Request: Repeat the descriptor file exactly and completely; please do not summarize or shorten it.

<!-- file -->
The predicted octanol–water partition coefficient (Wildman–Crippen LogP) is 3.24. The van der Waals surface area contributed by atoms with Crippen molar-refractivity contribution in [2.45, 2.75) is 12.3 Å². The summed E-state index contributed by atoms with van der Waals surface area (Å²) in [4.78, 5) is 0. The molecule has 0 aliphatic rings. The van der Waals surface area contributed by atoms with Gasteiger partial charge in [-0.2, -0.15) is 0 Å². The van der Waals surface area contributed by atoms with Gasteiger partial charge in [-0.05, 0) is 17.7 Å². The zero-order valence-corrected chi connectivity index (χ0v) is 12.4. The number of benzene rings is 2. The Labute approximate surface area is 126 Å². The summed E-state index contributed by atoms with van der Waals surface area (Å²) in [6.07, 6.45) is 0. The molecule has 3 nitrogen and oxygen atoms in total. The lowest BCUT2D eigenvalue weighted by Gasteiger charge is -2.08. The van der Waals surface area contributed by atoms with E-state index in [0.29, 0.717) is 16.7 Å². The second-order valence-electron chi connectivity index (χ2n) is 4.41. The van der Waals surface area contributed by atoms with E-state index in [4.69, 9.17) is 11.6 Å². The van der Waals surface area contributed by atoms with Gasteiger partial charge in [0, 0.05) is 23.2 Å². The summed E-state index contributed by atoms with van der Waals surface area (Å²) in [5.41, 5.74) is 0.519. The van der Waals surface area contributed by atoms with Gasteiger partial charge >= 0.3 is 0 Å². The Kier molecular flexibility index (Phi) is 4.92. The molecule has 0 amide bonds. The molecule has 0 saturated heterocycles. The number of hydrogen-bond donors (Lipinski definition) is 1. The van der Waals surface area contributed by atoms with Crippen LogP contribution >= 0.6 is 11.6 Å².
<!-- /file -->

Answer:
The predicted octanol–water partition coefficient (Wildman–Crippen LogP) is 3.24. The van der Waals surface area contributed by atoms with Crippen molar-refractivity contribution in [2.45, 2.75) is 12.3 Å². The summed E-state index contributed by atoms with van der Waals surface area (Å²) in [4.78, 5) is 0. The molecule has 0 aliphatic rings. The van der Waals surface area contributed by atoms with Gasteiger partial charge in [-0.2, -0.15) is 0 Å². The van der Waals surface area contributed by atoms with Gasteiger partial charge in [-0.05, 0) is 17.7 Å². The zero-order valence-corrected chi connectivity index (χ0v) is 12.4. The number of benzene rings is 2. The Labute approximate surface area is 126 Å². The summed E-state index contributed by atoms with van der Waals surface area (Å²) in [6.07, 6.45) is 0. The molecule has 3 nitrogen and oxygen atoms in total. The lowest BCUT2D eigenvalue weighted by Gasteiger charge is -2.08. The van der Waals surface area contributed by atoms with E-state index in [0.29, 0.717) is 16.7 Å². The second-order valence-electron chi connectivity index (χ2n) is 4.41. The van der Waals surface area contributed by atoms with E-state index in [4.69, 9.17) is 11.6 Å². The van der Waals surface area contributed by atoms with Gasteiger partial charge in [0, 0.05) is 23.2 Å². The summed E-state index contributed by atoms with van der Waals surface area (Å²) in [5.41, 5.74) is 0.519. The van der Waals surface area contributed by atoms with Gasteiger partial charge >= 0.3 is 0 Å². The Kier molecular flexibility index (Phi) is 4.92. The molecule has 0 amide bonds. The molecule has 0 saturated heterocycles. The number of hydrogen-bond donors (Lipinski definition) is 1. The van der Waals surface area contributed by atoms with Crippen LogP contribution >= 0.6 is 11.6 Å².